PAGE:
London property prices may be stalling at the moment but for those who had the foresight to acquire investment properties around a decade ago the capital’s market has proven hugely profitable. Recent research compiled by Hamptons International indicates that a third of London property sales completed this year saw the seller realise a sales price of at least twice the value initially paid. The average time the property had been held for between being bought and sold was nine years. That equates to a return of over 10% per annum even without considering rental income in the case of investment properties.
However, it looks as though, at least temporarily, the boom times have come to an end. Separate research from online estate agent eMoov showed demand for London properties was down a whole 25 percent over 2017. The slide in buyers looking at London properties is being put down to affordability after so many years of continuous steep growth in prices.
Buyers who realised the most consistent profits on the sales price of their property were those in the Kensington and Chelsea borough. A massive 45 percent of sellers doubled their initial investment on its sale. That equated to an average profit of close to £1 million, at £940,494.
However, profits in the area were boosted by the fact that many owners had added value to the properties through further investment in renovation and extensions. Nonetheless, the larger part of gains were purely the result of growth in market prices. Hamptons’ head of research Johnny Morris commented that with the London property market having had a sluggish 2017, the bulk of gains come from growth realised over previous years.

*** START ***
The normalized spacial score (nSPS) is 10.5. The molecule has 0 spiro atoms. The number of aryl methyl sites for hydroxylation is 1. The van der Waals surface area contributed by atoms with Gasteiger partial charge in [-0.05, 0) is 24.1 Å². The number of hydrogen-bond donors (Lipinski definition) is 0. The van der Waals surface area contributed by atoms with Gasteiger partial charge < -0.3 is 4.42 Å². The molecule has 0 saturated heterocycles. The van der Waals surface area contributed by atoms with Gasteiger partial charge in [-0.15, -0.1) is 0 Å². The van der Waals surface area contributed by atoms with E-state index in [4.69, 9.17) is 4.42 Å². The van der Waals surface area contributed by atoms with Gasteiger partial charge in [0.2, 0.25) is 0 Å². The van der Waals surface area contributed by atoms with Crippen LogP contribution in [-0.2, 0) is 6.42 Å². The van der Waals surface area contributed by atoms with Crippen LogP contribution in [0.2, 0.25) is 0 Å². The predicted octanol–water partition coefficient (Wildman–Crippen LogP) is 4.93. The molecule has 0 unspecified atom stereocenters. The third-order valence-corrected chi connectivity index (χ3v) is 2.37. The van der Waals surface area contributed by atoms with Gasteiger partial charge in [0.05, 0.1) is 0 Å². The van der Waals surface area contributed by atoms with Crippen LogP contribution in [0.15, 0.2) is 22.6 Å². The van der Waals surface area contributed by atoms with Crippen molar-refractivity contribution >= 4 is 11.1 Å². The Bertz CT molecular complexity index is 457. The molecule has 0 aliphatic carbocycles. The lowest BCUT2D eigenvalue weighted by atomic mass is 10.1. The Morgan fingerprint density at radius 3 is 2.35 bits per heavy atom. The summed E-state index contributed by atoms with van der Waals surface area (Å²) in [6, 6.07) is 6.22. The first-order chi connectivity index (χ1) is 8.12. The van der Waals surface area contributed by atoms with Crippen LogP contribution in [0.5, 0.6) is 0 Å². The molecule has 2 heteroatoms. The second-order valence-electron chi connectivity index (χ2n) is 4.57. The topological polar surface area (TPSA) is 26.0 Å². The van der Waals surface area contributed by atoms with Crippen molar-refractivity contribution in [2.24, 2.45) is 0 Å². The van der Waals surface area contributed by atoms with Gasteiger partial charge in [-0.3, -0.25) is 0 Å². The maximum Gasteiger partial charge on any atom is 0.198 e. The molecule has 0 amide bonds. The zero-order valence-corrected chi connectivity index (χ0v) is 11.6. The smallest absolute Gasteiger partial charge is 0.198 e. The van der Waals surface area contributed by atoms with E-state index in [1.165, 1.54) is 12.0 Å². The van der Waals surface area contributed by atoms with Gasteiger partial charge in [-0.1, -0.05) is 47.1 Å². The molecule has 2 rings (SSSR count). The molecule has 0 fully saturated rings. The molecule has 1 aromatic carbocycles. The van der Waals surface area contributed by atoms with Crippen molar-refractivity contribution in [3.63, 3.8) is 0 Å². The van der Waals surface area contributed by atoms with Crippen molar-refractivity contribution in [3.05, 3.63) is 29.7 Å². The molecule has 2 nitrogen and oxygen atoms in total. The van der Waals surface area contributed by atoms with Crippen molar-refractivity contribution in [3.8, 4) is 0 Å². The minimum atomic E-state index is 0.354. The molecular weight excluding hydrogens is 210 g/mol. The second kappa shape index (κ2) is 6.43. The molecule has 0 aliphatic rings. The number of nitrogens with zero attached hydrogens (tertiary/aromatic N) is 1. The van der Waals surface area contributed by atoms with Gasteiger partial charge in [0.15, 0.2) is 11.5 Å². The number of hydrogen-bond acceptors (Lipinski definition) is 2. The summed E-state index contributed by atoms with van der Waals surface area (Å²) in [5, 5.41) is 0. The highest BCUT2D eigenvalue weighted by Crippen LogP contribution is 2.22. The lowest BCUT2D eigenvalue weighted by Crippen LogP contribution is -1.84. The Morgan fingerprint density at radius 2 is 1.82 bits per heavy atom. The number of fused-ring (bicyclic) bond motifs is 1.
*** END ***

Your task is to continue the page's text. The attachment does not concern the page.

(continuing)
On a nationwide level, sellers also realised a solid average profit of £92,466 on home sales. 92% of those who sold a property over 2017 did so at a profit on their buying price. Back to eMoov’s research and the company highlighted the significant variation currently visible in the health of the UK’s property market.
Regions such as Solihull in the West Midlands saw demand for properties increase by 65% this year with Bristol, Rugby, Edinburgh and Glasgow also performing very strongly. Aberdeen saw the steepest drop in demand as the toils of North Sea oil industry have bitten deep into the area’s economy. The oil industry was the driver of soaring prices over the past couple of decades and its sharp slump has been reflected in an equally sharp reversal of property prices and demand.